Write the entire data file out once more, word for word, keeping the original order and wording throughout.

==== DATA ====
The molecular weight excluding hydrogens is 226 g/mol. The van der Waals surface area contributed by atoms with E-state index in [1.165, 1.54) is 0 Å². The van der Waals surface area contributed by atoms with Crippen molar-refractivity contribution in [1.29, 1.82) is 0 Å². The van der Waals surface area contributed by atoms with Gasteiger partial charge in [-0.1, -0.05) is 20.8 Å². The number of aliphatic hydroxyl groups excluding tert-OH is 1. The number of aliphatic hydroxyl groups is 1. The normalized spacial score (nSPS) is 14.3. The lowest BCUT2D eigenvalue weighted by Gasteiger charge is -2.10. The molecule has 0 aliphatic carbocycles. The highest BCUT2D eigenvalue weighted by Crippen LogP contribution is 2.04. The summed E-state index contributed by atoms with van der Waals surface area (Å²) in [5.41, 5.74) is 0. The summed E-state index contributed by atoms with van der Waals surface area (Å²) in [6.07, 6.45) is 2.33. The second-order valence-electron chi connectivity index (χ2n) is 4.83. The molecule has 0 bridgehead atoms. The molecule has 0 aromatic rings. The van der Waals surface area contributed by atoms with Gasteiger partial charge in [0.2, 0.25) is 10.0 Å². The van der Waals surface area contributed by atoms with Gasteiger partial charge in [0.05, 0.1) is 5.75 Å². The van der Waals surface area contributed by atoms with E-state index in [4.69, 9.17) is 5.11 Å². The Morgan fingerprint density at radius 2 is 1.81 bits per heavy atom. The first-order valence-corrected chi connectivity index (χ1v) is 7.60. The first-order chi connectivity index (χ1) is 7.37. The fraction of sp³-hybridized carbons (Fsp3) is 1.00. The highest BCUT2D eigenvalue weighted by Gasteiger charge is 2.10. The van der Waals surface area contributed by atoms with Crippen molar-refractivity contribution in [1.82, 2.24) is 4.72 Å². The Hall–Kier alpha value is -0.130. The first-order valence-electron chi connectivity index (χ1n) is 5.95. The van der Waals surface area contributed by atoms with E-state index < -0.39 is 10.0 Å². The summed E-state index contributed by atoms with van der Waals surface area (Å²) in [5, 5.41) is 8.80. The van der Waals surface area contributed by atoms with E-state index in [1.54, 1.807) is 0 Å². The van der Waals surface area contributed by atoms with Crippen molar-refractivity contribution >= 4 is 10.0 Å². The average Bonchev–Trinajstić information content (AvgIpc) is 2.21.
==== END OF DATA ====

The molecular weight excluding hydrogens is 226 g/mol. The van der Waals surface area contributed by atoms with E-state index in [1.165, 1.54) is 0 Å². The van der Waals surface area contributed by atoms with Crippen molar-refractivity contribution in [1.29, 1.82) is 0 Å². The van der Waals surface area contributed by atoms with Gasteiger partial charge in [-0.1, -0.05) is 20.8 Å². The number of aliphatic hydroxyl groups excluding tert-OH is 1. The number of aliphatic hydroxyl groups is 1. The normalized spacial score (nSPS) is 14.3. The lowest BCUT2D eigenvalue weighted by Gasteiger charge is -2.10. The molecule has 0 aliphatic carbocycles. The highest BCUT2D eigenvalue weighted by Crippen LogP contribution is 2.04. The summed E-state index contributed by atoms with van der Waals surface area (Å²) in [5.41, 5.74) is 0. The summed E-state index contributed by atoms with van der Waals surface area (Å²) in [6.07, 6.45) is 2.33. The second-order valence-electron chi connectivity index (χ2n) is 4.83. The molecule has 0 bridgehead atoms. The molecule has 0 aromatic rings. The van der Waals surface area contributed by atoms with Gasteiger partial charge in [0.2, 0.25) is 10.0 Å². The van der Waals surface area contributed by atoms with Gasteiger partial charge in [0.05, 0.1) is 5.75 Å². The van der Waals surface area contributed by atoms with E-state index in [4.69, 9.17) is 5.11 Å². The Morgan fingerprint density at radius 2 is 1.81 bits per heavy atom. The first-order valence-corrected chi connectivity index (χ1v) is 7.60. The first-order chi connectivity index (χ1) is 7.37. The fraction of sp³-hybridized carbons (Fsp3) is 1.00. The highest BCUT2D eigenvalue weighted by Gasteiger charge is 2.10. The van der Waals surface area contributed by atoms with Crippen molar-refractivity contribution in [1.82, 2.24) is 4.72 Å². The Hall–Kier alpha value is -0.130. The first-order valence-electron chi connectivity index (χ1n) is 5.95. The van der Waals surface area contributed by atoms with E-state index < -0.39 is 10.0 Å². The summed E-state index contributed by atoms with van der Waals surface area (Å²) in [5, 5.41) is 8.80. The van der Waals surface area contributed by atoms with E-state index in [1.54, 1.807) is 0 Å². The van der Waals surface area contributed by atoms with Crippen molar-refractivity contribution >= 4 is 10.0 Å². The average Bonchev–Trinajstić information content (AvgIpc) is 2.21.